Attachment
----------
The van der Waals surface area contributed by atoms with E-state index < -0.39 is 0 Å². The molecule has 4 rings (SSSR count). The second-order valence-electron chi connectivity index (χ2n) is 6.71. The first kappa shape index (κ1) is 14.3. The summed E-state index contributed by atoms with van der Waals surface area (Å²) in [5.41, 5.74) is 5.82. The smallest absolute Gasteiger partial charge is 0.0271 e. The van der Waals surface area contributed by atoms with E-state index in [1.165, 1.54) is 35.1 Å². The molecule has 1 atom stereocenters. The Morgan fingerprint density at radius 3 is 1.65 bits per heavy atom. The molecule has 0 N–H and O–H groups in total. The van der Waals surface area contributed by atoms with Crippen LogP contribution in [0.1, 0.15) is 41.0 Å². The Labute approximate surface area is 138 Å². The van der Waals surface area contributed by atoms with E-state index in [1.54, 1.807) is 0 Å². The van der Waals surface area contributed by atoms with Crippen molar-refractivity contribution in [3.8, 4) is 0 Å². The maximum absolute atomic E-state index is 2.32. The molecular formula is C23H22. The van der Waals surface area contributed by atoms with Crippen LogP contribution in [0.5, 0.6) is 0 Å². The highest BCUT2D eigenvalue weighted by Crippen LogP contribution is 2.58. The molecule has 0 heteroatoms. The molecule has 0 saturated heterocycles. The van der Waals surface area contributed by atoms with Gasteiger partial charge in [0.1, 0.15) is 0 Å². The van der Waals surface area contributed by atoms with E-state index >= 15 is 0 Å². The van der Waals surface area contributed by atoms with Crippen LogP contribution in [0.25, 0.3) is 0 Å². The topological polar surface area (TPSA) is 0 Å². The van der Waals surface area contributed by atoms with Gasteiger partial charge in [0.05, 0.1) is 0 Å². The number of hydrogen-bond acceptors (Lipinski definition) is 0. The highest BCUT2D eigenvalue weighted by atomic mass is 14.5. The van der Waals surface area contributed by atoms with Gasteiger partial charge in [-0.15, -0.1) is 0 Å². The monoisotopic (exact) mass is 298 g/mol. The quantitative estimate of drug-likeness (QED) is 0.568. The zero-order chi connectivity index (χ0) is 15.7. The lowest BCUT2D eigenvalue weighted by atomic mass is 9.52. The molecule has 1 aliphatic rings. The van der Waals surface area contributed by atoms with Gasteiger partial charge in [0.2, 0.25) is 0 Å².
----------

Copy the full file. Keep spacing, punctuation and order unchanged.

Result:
The van der Waals surface area contributed by atoms with E-state index < -0.39 is 0 Å². The molecule has 4 rings (SSSR count). The second-order valence-electron chi connectivity index (χ2n) is 6.71. The first kappa shape index (κ1) is 14.3. The summed E-state index contributed by atoms with van der Waals surface area (Å²) in [5.41, 5.74) is 5.82. The smallest absolute Gasteiger partial charge is 0.0271 e. The van der Waals surface area contributed by atoms with E-state index in [1.165, 1.54) is 35.1 Å². The molecule has 1 atom stereocenters. The Morgan fingerprint density at radius 3 is 1.65 bits per heavy atom. The molecule has 0 N–H and O–H groups in total. The van der Waals surface area contributed by atoms with Crippen LogP contribution in [0.1, 0.15) is 41.0 Å². The Labute approximate surface area is 138 Å². The van der Waals surface area contributed by atoms with E-state index in [1.54, 1.807) is 0 Å². The van der Waals surface area contributed by atoms with Crippen molar-refractivity contribution in [3.8, 4) is 0 Å². The maximum absolute atomic E-state index is 2.32. The molecular formula is C23H22. The van der Waals surface area contributed by atoms with Crippen LogP contribution in [0.5, 0.6) is 0 Å². The highest BCUT2D eigenvalue weighted by Crippen LogP contribution is 2.58. The molecule has 0 heteroatoms. The molecule has 0 saturated heterocycles. The van der Waals surface area contributed by atoms with Gasteiger partial charge in [0.1, 0.15) is 0 Å². The van der Waals surface area contributed by atoms with E-state index >= 15 is 0 Å². The van der Waals surface area contributed by atoms with Crippen LogP contribution in [0.25, 0.3) is 0 Å². The topological polar surface area (TPSA) is 0 Å². The van der Waals surface area contributed by atoms with Gasteiger partial charge in [0.05, 0.1) is 0 Å². The number of hydrogen-bond acceptors (Lipinski definition) is 0. The highest BCUT2D eigenvalue weighted by atomic mass is 14.5. The van der Waals surface area contributed by atoms with Gasteiger partial charge in [-0.15, -0.1) is 0 Å². The monoisotopic (exact) mass is 298 g/mol. The quantitative estimate of drug-likeness (QED) is 0.568. The zero-order chi connectivity index (χ0) is 15.7. The lowest BCUT2D eigenvalue weighted by atomic mass is 9.52. The molecule has 1 aliphatic rings. The van der Waals surface area contributed by atoms with Gasteiger partial charge in [0.2, 0.25) is 0 Å².